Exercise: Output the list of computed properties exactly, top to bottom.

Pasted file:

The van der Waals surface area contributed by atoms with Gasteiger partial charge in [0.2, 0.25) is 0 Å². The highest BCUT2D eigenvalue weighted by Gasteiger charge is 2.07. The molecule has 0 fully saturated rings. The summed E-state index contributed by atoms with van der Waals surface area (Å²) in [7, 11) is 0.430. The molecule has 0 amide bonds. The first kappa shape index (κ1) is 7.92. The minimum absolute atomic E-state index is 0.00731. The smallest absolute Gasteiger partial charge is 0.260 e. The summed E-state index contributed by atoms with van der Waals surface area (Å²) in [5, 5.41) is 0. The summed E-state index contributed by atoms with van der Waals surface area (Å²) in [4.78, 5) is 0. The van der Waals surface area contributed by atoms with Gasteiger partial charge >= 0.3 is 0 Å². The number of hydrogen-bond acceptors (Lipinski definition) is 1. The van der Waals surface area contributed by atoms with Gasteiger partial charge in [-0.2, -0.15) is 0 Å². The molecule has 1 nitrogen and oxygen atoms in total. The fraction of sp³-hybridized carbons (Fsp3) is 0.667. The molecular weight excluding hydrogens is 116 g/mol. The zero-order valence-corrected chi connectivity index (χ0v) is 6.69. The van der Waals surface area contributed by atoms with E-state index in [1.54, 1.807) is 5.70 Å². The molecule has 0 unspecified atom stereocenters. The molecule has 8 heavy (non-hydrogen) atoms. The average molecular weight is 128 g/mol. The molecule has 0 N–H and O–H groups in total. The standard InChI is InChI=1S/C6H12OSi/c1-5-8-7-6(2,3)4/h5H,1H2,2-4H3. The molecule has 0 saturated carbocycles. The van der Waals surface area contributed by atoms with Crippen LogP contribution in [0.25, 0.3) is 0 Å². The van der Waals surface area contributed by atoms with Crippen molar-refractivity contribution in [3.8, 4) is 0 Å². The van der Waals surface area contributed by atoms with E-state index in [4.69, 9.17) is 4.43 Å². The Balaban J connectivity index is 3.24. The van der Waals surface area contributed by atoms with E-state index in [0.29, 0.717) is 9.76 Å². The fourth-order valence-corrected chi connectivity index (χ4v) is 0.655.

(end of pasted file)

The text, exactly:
The van der Waals surface area contributed by atoms with Gasteiger partial charge in [0.2, 0.25) is 0 Å². The highest BCUT2D eigenvalue weighted by Gasteiger charge is 2.07. The molecule has 0 fully saturated rings. The summed E-state index contributed by atoms with van der Waals surface area (Å²) in [7, 11) is 0.430. The molecule has 0 amide bonds. The first kappa shape index (κ1) is 7.92. The minimum absolute atomic E-state index is 0.00731. The smallest absolute Gasteiger partial charge is 0.260 e. The summed E-state index contributed by atoms with van der Waals surface area (Å²) in [5, 5.41) is 0. The summed E-state index contributed by atoms with van der Waals surface area (Å²) in [4.78, 5) is 0. The van der Waals surface area contributed by atoms with Gasteiger partial charge >= 0.3 is 0 Å². The number of hydrogen-bond acceptors (Lipinski definition) is 1. The van der Waals surface area contributed by atoms with Gasteiger partial charge in [-0.2, -0.15) is 0 Å². The molecule has 1 nitrogen and oxygen atoms in total. The fraction of sp³-hybridized carbons (Fsp3) is 0.667. The molecular weight excluding hydrogens is 116 g/mol. The zero-order valence-corrected chi connectivity index (χ0v) is 6.69. The van der Waals surface area contributed by atoms with E-state index in [1.54, 1.807) is 5.70 Å². The molecule has 0 unspecified atom stereocenters. The molecule has 8 heavy (non-hydrogen) atoms. The average molecular weight is 128 g/mol. The molecule has 0 N–H and O–H groups in total. The standard InChI is InChI=1S/C6H12OSi/c1-5-8-7-6(2,3)4/h5H,1H2,2-4H3. The molecule has 0 saturated carbocycles. The van der Waals surface area contributed by atoms with Crippen LogP contribution in [0.25, 0.3) is 0 Å². The van der Waals surface area contributed by atoms with Crippen molar-refractivity contribution in [3.8, 4) is 0 Å². The van der Waals surface area contributed by atoms with E-state index in [4.69, 9.17) is 4.43 Å². The Balaban J connectivity index is 3.24. The van der Waals surface area contributed by atoms with E-state index in [0.29, 0.717) is 9.76 Å². The fourth-order valence-corrected chi connectivity index (χ4v) is 0.655.